In the DR of Congo’s Economy one sees a nation whose economy is many ways founded on the less developed sort of economic model that one see historically tied to Africa.  The DR of Congo is a diamond in the rough, its flowing rivers and streams generate enough hydro-power that it can export said power to neighboring countries.  Its vast forest, which cover 60% of it’s land mass are the target of big and small scale lumber operations the world over.  However, in order to facilitate the further exploitation of said resource the government is planning on giving foreigners a little bit of help with the tax code, a potential source of future investment perhaps.  The world will always need wood too, and since this country has some oceanic ports, one won’t have any trouble shipping said trees and or paper products out of the country.  Thus with a developing forestry trade, one may also see improvements in manufacturing jobs and an improvement of the standard of living for the country as a whole.  Thus, where Namibia has diamonds, steel and oil, The Democratic Republic of the Congo has forests and running waters, fueling their future development.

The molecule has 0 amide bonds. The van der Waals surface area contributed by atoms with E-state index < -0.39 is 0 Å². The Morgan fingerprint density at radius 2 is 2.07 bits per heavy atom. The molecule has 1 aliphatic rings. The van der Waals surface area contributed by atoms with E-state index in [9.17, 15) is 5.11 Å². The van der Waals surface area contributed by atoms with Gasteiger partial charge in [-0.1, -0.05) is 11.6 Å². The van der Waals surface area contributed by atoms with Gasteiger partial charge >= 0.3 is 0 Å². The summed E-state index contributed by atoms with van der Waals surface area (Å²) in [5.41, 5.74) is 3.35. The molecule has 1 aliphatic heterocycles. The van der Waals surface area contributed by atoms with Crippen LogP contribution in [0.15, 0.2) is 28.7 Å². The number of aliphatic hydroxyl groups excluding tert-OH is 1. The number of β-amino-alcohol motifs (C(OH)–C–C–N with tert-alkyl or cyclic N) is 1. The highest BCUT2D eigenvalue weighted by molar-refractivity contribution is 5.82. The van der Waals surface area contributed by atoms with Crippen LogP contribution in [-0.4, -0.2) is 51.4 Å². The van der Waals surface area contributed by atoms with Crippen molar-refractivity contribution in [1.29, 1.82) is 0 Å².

As was deduced from the GDP growth rate and sector breakdown mentioned earlier, Namibia is a unique sort of emerging market.  Namibia has ocean going ports within its territories, and it has a relatively well developed air travel sector as well.  Namibia’s real wealth however lies under its sun beaten soils.  Deep within the ground in Namibia there lie reserves of uranium, diamonds, lead, zinc, tungsten, and silver.  Thus Namibia has many resources to fill one’s own or other’s coffers with.  Thus Namibia is somewhat of a more mature market one could say as far as the region goes, and like Angola, with its reliance on subterranean resources, perhaps one could also like Namibia to its resource rich neighbor to the south, South Africa.
May your investments reap you whirlwinds of profits and may your life be merry.
All the best,
David Stafford

Disclosure: None